The next weekend Duster was present at the regatta of the San Francisco Yacht Club off Sausalito. She capsized before the start and was immediately righted again and continued to sail, but did not race:

"... One of the most peculiar accidents ever witnessed occurred shortly after noon. The catamaran Duster was cavorting about the harbor having a real enjoyable time when a squall struck her opposite Hurricane gulch and turned her over. The captain who is a rare sport was out on the leeward boat with a friend of his and their united weight made the craft topheavy and over she went. The funniest part of the accident was that the men on board did not even get their feet wet. As the catamaran turned they walked up and were on the bottom when the Duster settled down wrong side up with care. A number of boats put out to the scene of disaster and the Rover's dingy was first to reach the inverted Duster. It only required a few minutes to right the catamaran and her sporty skipper was soon wiling away as if nothing had happened. ..." (Source: Anon. "A Great Race and The Wind Played All Sorts of Tricks. Catamaran Capsized and the Grade Turned Over." San Francisco Chronicle, September 24, 1894, p. 8.)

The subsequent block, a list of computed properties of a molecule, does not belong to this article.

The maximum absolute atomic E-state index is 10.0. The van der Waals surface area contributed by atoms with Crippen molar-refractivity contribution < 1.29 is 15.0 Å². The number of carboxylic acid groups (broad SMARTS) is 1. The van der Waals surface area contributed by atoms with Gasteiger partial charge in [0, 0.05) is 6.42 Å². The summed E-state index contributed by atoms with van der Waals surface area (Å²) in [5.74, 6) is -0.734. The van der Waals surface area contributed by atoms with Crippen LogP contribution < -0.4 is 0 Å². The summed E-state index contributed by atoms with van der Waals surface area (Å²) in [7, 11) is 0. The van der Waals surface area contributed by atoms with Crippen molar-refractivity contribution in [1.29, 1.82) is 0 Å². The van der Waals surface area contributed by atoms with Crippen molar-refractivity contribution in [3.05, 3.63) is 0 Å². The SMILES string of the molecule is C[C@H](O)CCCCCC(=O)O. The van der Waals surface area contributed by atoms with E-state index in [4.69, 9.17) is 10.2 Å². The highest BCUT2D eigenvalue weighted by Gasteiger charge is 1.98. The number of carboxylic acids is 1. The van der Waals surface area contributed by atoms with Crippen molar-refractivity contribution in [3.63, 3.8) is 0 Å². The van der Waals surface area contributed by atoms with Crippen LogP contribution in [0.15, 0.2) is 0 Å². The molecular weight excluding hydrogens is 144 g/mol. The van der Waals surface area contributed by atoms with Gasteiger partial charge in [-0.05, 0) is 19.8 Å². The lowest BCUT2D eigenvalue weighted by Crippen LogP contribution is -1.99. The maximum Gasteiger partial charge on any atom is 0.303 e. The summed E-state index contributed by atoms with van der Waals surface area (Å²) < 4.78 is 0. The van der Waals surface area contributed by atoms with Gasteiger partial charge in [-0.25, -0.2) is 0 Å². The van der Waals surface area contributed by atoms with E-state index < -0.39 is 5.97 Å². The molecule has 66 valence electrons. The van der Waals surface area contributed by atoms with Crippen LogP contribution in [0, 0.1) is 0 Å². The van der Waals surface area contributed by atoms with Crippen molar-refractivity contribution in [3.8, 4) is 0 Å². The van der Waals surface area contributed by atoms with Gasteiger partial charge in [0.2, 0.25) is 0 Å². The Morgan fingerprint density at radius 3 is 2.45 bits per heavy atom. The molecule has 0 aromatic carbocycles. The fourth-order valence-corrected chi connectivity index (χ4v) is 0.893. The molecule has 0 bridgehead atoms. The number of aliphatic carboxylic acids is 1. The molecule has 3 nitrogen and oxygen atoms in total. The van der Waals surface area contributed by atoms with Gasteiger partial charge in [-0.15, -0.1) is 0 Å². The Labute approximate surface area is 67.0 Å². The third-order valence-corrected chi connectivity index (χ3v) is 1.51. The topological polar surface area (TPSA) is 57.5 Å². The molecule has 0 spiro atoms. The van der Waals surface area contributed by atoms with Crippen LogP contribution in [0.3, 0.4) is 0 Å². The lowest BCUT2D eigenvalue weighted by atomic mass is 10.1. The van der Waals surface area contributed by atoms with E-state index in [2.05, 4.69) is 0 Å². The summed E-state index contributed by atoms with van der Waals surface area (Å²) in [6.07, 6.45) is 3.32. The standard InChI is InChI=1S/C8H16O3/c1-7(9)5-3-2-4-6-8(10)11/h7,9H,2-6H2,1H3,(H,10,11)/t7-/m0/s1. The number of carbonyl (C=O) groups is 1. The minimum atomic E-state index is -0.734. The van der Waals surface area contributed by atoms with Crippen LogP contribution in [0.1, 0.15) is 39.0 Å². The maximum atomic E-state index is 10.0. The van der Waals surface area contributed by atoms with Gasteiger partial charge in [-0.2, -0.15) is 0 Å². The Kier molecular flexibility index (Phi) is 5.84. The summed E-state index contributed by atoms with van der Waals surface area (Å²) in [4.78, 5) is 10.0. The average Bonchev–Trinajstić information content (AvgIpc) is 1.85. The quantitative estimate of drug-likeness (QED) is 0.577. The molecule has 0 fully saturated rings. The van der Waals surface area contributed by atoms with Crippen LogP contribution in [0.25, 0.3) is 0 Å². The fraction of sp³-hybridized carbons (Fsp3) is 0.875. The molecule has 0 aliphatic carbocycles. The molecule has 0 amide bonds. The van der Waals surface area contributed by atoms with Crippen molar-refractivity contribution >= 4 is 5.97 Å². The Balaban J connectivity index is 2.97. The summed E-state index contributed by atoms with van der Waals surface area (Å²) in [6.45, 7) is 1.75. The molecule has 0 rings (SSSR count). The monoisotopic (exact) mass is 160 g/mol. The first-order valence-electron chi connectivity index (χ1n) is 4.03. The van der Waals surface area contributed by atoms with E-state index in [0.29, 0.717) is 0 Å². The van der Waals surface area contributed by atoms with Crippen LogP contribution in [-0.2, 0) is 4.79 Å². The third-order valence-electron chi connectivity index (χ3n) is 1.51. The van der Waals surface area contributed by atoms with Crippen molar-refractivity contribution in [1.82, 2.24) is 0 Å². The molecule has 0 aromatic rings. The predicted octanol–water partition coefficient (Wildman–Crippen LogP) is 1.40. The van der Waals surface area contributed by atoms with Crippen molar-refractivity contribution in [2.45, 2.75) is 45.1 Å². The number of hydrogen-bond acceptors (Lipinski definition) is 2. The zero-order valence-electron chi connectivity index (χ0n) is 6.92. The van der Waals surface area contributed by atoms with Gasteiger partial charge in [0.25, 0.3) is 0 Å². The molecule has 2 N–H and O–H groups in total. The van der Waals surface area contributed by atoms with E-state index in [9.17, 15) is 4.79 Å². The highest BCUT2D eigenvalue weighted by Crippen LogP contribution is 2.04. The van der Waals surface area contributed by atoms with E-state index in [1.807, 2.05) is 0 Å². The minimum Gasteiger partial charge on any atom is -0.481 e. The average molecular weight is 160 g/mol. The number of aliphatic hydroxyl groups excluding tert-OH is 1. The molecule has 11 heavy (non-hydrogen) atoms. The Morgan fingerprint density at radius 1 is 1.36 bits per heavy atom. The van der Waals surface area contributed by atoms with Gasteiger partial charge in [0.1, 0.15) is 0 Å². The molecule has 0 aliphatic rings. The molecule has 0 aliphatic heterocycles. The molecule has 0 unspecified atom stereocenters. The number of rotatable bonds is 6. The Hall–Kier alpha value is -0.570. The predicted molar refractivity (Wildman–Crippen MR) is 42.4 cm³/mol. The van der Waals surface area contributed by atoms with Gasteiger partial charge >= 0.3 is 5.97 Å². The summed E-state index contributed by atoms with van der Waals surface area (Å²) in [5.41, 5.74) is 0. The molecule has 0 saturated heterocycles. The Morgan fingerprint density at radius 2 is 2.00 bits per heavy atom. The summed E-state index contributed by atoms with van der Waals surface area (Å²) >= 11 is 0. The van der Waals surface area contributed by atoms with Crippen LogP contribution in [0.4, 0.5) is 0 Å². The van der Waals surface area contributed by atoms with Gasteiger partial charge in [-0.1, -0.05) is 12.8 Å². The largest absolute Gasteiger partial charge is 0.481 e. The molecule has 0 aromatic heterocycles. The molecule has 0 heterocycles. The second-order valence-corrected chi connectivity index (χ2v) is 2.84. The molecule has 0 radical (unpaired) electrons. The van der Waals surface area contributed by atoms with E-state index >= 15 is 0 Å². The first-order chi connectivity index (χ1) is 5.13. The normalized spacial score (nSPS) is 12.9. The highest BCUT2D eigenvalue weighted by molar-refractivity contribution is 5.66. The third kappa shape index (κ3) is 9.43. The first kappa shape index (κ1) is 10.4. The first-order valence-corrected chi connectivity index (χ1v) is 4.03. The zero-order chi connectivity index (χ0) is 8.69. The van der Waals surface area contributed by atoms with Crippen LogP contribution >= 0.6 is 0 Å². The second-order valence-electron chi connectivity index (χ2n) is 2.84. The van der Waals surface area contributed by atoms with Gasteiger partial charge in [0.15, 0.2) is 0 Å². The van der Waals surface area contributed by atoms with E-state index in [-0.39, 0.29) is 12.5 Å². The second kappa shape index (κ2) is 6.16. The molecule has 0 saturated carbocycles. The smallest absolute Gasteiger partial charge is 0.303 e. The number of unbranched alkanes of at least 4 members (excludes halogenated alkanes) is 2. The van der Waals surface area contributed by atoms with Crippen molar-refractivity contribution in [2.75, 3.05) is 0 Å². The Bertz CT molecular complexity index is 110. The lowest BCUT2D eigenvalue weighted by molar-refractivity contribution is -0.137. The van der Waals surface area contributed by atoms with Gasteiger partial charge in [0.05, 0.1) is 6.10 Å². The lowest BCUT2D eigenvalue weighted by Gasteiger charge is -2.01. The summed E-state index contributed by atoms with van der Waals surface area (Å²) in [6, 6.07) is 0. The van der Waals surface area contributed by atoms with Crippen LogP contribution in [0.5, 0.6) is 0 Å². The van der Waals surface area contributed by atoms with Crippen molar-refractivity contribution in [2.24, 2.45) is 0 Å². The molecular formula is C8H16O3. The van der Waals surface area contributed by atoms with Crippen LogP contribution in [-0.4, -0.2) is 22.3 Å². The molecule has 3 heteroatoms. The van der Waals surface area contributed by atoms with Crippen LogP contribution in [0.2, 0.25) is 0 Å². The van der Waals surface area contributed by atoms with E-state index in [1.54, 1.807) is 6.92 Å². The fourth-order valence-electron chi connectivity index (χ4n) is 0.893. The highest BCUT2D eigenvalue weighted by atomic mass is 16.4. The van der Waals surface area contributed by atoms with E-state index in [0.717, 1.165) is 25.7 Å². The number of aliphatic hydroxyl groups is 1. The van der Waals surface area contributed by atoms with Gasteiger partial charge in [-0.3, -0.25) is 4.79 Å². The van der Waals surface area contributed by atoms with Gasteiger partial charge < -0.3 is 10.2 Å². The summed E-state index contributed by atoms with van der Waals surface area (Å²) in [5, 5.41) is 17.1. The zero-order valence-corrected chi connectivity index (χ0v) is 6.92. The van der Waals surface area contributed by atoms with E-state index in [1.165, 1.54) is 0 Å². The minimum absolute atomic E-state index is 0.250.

Now to Zarifa/Zarefa: She is the real McCoy! Zarifa (sometimes called Zarefa) is one of the four catamarans built by N. G. Herreshoff's catamaran company in 1878! Originally intended for himself for racing in the 1877 New York Bay Regatta, he sold her to Robert Hall of Howe & Hall, a loan brokerage company in San Francisco. Zarifa was shipped to the West Coast on the Abner I. Benyon which left New York on August 16, 1878 and arrived at San Francisco on January 6, 1879, making her the first modern catamaran to round Cape Horn...